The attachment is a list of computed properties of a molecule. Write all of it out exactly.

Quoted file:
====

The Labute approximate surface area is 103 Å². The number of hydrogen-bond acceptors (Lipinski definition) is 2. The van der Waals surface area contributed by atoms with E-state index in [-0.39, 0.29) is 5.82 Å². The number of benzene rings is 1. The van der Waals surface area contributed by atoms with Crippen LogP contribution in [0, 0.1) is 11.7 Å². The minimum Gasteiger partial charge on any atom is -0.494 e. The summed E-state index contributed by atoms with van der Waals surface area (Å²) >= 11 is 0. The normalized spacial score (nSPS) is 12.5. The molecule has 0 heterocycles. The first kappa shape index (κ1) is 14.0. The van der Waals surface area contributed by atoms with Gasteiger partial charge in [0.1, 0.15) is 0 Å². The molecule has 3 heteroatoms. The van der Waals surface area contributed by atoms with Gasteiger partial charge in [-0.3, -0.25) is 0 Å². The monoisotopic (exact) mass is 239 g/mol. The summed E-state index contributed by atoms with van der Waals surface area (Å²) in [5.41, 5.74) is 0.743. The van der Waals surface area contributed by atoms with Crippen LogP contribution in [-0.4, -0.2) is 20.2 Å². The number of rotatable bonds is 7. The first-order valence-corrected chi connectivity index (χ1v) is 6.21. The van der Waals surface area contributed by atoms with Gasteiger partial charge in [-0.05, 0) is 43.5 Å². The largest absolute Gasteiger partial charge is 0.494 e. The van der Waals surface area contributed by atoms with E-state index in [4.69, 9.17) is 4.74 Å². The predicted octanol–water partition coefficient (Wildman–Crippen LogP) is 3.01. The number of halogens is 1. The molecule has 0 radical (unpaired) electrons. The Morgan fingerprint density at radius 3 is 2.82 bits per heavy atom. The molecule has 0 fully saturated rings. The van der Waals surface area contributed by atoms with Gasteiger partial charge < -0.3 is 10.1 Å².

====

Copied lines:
The Labute approximate surface area is 103 Å². The number of hydrogen-bond acceptors (Lipinski definition) is 2. The van der Waals surface area contributed by atoms with E-state index in [-0.39, 0.29) is 5.82 Å². The number of benzene rings is 1. The van der Waals surface area contributed by atoms with Crippen LogP contribution in [0, 0.1) is 11.7 Å². The minimum Gasteiger partial charge on any atom is -0.494 e. The summed E-state index contributed by atoms with van der Waals surface area (Å²) >= 11 is 0. The normalized spacial score (nSPS) is 12.5. The molecule has 0 heterocycles. The first kappa shape index (κ1) is 14.0. The van der Waals surface area contributed by atoms with Gasteiger partial charge in [0.1, 0.15) is 0 Å². The molecule has 3 heteroatoms. The van der Waals surface area contributed by atoms with Gasteiger partial charge in [-0.3, -0.25) is 0 Å². The monoisotopic (exact) mass is 239 g/mol. The summed E-state index contributed by atoms with van der Waals surface area (Å²) in [5.41, 5.74) is 0.743. The van der Waals surface area contributed by atoms with Crippen LogP contribution in [-0.4, -0.2) is 20.2 Å². The number of rotatable bonds is 7. The first-order valence-corrected chi connectivity index (χ1v) is 6.21. The van der Waals surface area contributed by atoms with Gasteiger partial charge in [-0.05, 0) is 43.5 Å². The largest absolute Gasteiger partial charge is 0.494 e. The van der Waals surface area contributed by atoms with E-state index in [4.69, 9.17) is 4.74 Å². The predicted octanol–water partition coefficient (Wildman–Crippen LogP) is 3.01. The number of halogens is 1. The molecule has 0 radical (unpaired) electrons. The Morgan fingerprint density at radius 3 is 2.82 bits per heavy atom. The molecule has 0 fully saturated rings. The van der Waals surface area contributed by atoms with Gasteiger partial charge < -0.3 is 10.1 Å².